The NRA has won

After the latest bout of mass shootings, American outrage will be short-lived, its gun addiction – preserved.

The names of the eleven people killed are written on hearts as people gather for a candlelight vigil after a mass shooting during Chinese Lunar New Year celebrations in Monterey Park, California, U.S. January 24, 2023. REUTERS/David Swanson
The names of the eleven people killed at the mass shooting in Monterey, California are written on hearts as people gather for a candlelight vigil on January 24, 2023 [Reuters/David Swanson]

Innocent after innocent has been murdered. Burial after burial has been consecrated. Eulogy after eulogy has been delivered. Tear after tear has been shed. Vigil after vigil has been held. Plea after plea has been made. Solution after solution has been offered. Column after column has been written.

Still, nothing changes.

Today, this much is clear if it wasn’t apparent before: most of America has conceded. The National Rifle Association (NRA) has won.

The slick defenders of America’s absurd addiction to guns have prevailed. The NRA’s victory over scores of unarmed Americans – including grade-school children – who have forfeited their lives to the astronomical arsenal of guns that litter America is as complete as it is emphatic.

The merchants of mayhem are no longer obliged even to feign concern for the latest casualties of the latest carnage or to trot out the familiar, trite catch phrases to defend what enlightened Americans consider indefensible.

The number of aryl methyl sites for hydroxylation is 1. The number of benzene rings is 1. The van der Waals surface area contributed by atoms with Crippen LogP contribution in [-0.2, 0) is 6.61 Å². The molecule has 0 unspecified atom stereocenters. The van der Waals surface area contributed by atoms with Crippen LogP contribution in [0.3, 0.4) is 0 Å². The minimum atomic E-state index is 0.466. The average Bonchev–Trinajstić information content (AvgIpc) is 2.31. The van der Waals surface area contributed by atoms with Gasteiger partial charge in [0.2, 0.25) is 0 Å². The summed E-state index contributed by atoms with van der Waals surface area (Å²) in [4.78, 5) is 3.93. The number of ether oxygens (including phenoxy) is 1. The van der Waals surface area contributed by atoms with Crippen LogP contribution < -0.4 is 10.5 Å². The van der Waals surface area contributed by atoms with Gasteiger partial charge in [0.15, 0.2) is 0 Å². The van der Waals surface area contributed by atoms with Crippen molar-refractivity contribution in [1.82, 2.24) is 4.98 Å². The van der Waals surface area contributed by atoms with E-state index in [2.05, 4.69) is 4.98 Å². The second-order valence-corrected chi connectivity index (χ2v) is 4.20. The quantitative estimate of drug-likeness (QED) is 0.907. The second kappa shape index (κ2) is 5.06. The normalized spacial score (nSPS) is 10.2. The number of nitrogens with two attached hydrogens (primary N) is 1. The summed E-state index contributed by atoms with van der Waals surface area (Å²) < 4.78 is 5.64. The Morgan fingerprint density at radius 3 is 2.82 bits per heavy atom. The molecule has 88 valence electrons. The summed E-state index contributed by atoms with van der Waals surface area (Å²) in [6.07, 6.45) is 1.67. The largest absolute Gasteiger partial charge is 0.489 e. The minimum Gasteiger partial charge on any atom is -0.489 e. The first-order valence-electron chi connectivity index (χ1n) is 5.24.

So, the NRA keeps a silent distance and remains wedded to its crazed convictions that its beloved guns are not responsible for the pain and suffering endured so often by so many despite the one trait that America’s homegrown atrocities all share: a killer pulled a trigger.

Consider the halting figures. There is at least one gun in almost half of American households. In the last four decades, there have been at least 139 “mass shootings” across the United States involving 37 states. Since 2011, a mass shooting has occurred, on average, every 64 days. That, by any humane measure, constitutes an epidemic of man-made horror.

No one and no place is safe, not a classroom, a church, a movie theatre, a college campus, a restaurant, a grocery store, a nightclub, a bar, a bus, a subway station, a park, a shopping mall, a suburban office building, a parade, an outdoor concert or a home.

And yet, the NRA’s cocky leaders and its merry members know that no matter how obscene the assault to the senses and decency, or the age and vulnerability of the disfigured and dismembered, America may, for a passing moment, decry the grief and loss, but this sick, paralysed nation won’t do anything about it.

It didn’t do anything after 26 children and teachers were annihilated at Sandy Hook Elementary School in Newtown, Connecticut in 2012. It didn’t do anything 10 years later after 21 children and teachers were annihilated at Robb Elementary School in Uvalde, Texas, while an army of dithering police officers stood by.

Why would America be moved to do anything meaningful now?

Mass shootings have become, in effect, an NRA-sanctioned American pastime – a grim phenomenon peculiar to America played out again and again in the grotesque name of “freedom”.